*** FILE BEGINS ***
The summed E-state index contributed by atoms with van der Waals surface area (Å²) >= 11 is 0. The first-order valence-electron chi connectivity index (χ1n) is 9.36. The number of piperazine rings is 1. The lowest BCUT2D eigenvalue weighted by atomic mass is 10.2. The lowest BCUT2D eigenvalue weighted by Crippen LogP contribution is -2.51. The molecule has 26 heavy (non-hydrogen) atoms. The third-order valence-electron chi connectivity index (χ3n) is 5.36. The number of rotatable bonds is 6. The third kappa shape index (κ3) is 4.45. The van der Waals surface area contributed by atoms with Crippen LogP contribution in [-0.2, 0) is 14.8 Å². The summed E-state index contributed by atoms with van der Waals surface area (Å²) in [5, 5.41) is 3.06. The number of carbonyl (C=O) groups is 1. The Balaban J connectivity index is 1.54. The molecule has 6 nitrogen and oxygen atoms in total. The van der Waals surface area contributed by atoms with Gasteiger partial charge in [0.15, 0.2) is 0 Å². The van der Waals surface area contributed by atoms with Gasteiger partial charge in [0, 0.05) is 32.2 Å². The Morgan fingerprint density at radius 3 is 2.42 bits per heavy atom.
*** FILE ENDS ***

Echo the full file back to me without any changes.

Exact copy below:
The summed E-state index contributed by atoms with van der Waals surface area (Å²) >= 11 is 0. The first-order valence-electron chi connectivity index (χ1n) is 9.36. The number of piperazine rings is 1. The lowest BCUT2D eigenvalue weighted by atomic mass is 10.2. The lowest BCUT2D eigenvalue weighted by Crippen LogP contribution is -2.51. The molecule has 26 heavy (non-hydrogen) atoms. The third-order valence-electron chi connectivity index (χ3n) is 5.36. The number of rotatable bonds is 6. The third kappa shape index (κ3) is 4.45. The van der Waals surface area contributed by atoms with Crippen LogP contribution in [-0.2, 0) is 14.8 Å². The summed E-state index contributed by atoms with van der Waals surface area (Å²) in [5, 5.41) is 3.06. The number of carbonyl (C=O) groups is 1. The Balaban J connectivity index is 1.54. The molecule has 6 nitrogen and oxygen atoms in total. The van der Waals surface area contributed by atoms with Gasteiger partial charge in [0.15, 0.2) is 0 Å². The van der Waals surface area contributed by atoms with Gasteiger partial charge in [0, 0.05) is 32.2 Å². The Morgan fingerprint density at radius 3 is 2.42 bits per heavy atom.